Ordinance to Amend the Insolvency and Bankruptcy Code Promulgated

In recent weeks, there has been an intense debate, including on this Blog, about whether promoters (particularly those broadly considered wilful defaulters) must be allowed to bid for assets being sold as part of the resolution plan for a debtor company under the Insolvency and Bankruptcy Code, 2016 (the “Code”). This debate was sparked partly by certain transparency norms introduced by the Insolvency and Bankruptcy Board of India (“IBBI”) stipulating details to be provided by persons bidding for assets of an insolvent company. More recently, news reports had indicated that the Government was in the process of coming up with an Ordinance to address the issue.

In a further development, the President of India today promulgated the Insolvency and Bankruptcy Code (Amendment) Ordinance, 2017 (which can be accessed through the Gazette of India). The Ordinance sets out criteria that persons need to satisfy before they can submit a resolution plan to the resolution professional. In particular, the Ordinance creates a list of persons who are ineligible to present a resolution plan. These include persons who are undischarged insolvents, those who are wilful defaulters (as stipulated by the Reserve Bank of India), persons convicted for offences punishable with imprisonment of at least two years, persons prohibited by the Securities and Exchange Board of India from trading in securities or accessing the capital markets, and certain others as indicated in the Ordinance. In respect of companies where a resolution plan has already been submitted prior to the effectiveness of the Ordinance, the onus is imposed on the committee of creditors not to approve any resolution plan submitted by an ineligible person.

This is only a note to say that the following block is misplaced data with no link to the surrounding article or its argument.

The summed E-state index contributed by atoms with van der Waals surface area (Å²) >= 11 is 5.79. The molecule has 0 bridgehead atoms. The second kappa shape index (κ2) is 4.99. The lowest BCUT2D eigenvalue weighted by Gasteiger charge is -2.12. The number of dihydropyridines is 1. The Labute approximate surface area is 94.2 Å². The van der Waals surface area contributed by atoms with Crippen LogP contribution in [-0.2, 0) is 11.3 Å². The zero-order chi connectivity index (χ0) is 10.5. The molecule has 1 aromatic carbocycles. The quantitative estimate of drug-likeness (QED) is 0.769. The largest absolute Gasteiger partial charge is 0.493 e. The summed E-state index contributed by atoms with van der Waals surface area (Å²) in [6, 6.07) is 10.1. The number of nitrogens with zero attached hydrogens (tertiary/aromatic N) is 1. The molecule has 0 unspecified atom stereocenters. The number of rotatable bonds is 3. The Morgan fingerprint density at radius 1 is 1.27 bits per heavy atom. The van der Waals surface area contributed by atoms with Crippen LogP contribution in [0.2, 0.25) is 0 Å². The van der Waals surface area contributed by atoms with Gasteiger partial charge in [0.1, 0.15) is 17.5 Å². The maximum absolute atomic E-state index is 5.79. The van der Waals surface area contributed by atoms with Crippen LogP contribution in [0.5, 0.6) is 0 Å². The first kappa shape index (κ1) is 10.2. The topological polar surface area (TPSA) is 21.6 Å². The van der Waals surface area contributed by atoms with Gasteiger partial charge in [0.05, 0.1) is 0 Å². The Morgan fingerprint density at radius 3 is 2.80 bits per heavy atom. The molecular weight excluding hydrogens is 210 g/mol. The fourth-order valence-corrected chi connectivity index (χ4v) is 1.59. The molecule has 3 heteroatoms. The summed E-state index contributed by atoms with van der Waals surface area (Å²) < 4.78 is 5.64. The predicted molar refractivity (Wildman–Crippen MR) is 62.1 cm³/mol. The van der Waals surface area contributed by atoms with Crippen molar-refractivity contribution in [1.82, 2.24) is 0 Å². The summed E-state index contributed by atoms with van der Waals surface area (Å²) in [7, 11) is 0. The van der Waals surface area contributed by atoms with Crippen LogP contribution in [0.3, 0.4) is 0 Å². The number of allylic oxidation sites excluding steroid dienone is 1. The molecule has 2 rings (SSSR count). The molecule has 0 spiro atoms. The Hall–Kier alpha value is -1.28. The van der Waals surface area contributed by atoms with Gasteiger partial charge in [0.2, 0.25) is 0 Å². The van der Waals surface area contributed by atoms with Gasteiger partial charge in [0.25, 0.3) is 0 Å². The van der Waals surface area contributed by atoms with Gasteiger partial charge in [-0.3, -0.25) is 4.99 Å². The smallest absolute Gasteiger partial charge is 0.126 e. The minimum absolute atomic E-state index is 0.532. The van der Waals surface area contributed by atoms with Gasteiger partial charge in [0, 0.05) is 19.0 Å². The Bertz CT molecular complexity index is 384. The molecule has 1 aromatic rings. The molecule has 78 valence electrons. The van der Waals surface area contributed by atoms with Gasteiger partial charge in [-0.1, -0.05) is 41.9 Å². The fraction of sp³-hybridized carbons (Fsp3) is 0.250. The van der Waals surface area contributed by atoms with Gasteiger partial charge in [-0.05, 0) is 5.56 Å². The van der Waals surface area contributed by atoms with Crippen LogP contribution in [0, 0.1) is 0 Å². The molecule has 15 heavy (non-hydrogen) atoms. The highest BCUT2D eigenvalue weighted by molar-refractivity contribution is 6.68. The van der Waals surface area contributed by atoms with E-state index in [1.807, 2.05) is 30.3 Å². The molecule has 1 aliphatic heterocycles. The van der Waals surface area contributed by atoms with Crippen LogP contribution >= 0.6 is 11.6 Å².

While several issues have emanated in the functioning of the Code, most of them have been dealt with by the adjudicatory bodies such as the National Company Law Tribunal, the National Company Law Appellate Tribunal and even the Supreme Court. However, it appears that this issue had garnered the attention of the Government to necessitate a legislative amendment, albeit in the form of the Ordinance. Given that the amendment comes within the first year of implementation of the Code, it is clear that the legislation is likely to be reviewed even further, and perhaps on an ongoing basis, a matter that is evident from the constitution of a new committee to review the Code.

About the author

Umakanth Varottil

Umakanth Varottil is an Associate Professor at the Faculty of Law, National University of Singapore. He specializes in corporate law and governance, mergers and acquisitions and cross-border investments. Prior to his foray into academia, Umakanth was a partner at a pre-eminent law firm in India.

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